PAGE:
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  • Writer's pictureAlan Linquist

Dealing With Easels


     Because I’m a plein air painter, I need equipment that will work outdoors.  When I was very young, and painting portraits, I used a broken chair as an easel.  That may sound rather desperate, but it worked, and I got some of the work I painted on it into some juried shows.  But once I started painting plein air, I didn’t have to do much work indoors.  Any touch up or undercoating work I had to do was accomplished simply by setting up my plein air easel in the basement.  But at some point, I did buy a fairly professional easel to use in the basement whether I still needed touch up or correction work and I still have it.

     The story of my plein air easels are something else.  When I first started working plein air, we still lived in a world without much internet access, and there were still places you could buy art supplies, including easels.  My dad bought my first plein air easel as a gift to me.  It was a French easel.  He said that there were not many types out there at that time.  I certainly wasn’t going to question that comment, so I don’t know.

     What I do know is that I had that easel for several years.  I took it all over southeastern Wisconsin in all four seasons.  I kept it in my van, and stopped where every I could after work.  I took it to art fairs, and used it in marshes, fields, parks, downtown sidewalks, beaches, along the side of roads,  and on occasionally, even in the house.  I had a few problems with it, but it wasn’t anything I couldn’t fix.

     When it finally broke down, I shopped for a new one.  The one my Dad had bought me was a Julian easel, so this time, in order to avoid some of the strain from the weight of a full size Julian, I bought the half size pastel plein air box.  It was a nice idea, but it had problems, primarily the hardware.  This was at a time when we moved away from Milwaukee, and my work hours were making it more difficult to paint.  The pastel box may havehad its share of problems, but I wouldn’t need it for several years.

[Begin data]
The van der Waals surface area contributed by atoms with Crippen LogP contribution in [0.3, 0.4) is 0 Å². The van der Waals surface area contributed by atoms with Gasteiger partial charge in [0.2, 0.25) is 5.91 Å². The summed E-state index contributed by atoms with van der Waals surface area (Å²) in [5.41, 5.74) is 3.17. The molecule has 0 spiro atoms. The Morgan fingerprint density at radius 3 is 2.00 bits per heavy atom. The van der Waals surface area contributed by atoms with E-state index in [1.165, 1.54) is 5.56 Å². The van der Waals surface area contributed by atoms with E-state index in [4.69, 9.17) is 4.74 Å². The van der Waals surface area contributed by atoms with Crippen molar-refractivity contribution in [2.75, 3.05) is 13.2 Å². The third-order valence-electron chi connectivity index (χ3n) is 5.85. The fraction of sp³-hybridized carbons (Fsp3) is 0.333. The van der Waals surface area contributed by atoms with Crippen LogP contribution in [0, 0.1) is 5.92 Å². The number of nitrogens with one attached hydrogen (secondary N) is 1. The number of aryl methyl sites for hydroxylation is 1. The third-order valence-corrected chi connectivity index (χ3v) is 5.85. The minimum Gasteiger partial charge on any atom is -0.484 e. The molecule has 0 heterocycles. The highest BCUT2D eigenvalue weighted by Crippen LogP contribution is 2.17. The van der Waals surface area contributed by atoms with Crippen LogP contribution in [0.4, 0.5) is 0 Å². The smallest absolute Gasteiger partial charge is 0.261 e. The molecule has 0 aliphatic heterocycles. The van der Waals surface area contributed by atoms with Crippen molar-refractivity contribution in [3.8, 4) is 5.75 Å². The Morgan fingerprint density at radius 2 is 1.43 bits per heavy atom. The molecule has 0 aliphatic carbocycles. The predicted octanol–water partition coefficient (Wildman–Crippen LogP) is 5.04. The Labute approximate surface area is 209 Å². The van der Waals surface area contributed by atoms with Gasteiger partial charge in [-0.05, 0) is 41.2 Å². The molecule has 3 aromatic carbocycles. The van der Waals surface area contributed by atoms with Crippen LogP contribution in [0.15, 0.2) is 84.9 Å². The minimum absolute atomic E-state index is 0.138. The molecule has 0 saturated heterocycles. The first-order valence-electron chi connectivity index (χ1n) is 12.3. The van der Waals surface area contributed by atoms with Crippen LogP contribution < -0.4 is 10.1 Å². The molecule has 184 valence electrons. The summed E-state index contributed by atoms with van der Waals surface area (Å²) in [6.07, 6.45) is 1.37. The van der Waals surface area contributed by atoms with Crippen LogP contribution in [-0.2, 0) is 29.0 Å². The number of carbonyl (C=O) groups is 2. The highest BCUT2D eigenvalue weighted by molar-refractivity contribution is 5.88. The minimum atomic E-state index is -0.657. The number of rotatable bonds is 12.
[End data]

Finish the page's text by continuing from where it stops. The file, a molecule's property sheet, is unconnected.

When I started painting again, in 2022, I hauled out the half size Julian and struggled with it, before my wife and I treated myself to a new easel.  It had been several years, so I really didn’t know what brand to buy.  The web was now in full force, and you could buy a number of brands, but which one?  Art stores had disappeared, so any hands on investigations into the quality of the easel would be impossible.  And you know, I really miss art stores.

     So I shopped on line, looking at the numerous brands, and reading the faceless reviews, which could be from anyone.  I bought a model that was highly recommended by a number of quasi-reviewers, and it has been the easel I’ve used outdoors for the past two years.  It was also a disaster.

     The first thing that I wondered at the time was why did they need to stain these easels as if their were furniture?  I suppose some people use them indoors, but they are an outdoor easel, and they do get paint on them.  Wouldn’t it be easier for them to save the money they are wasting on stain, and use it to put in better hardware?  I had to replace screws and latches on this easel, in order to properly shut the lid and latch it, with out pounding a bit on the side of the lid in order to align it properly.  Screws came undone, and a spring broke and damaged one of the support arms for the top of the easel. Finally, the screw that held the mast to the lid came loose and disappeared.  The mast is the part of the easel that holds the canvas.

     By some miracle, our local office supply shop got a French easel in today, just as I was ready to drive around southwest Wisconsin looking for an art shop.  Is it good?  I hope so.  I have my doubts about the hardware, but we’ll see.  It reminds me of the Julian easel, but it is an off brand.  If this one doesn’t work out, I’m surrendering the idea of a French easel, and going with a highly recommended but expensive tripod easel.  I’ll cross that bridge when I get to it.

     

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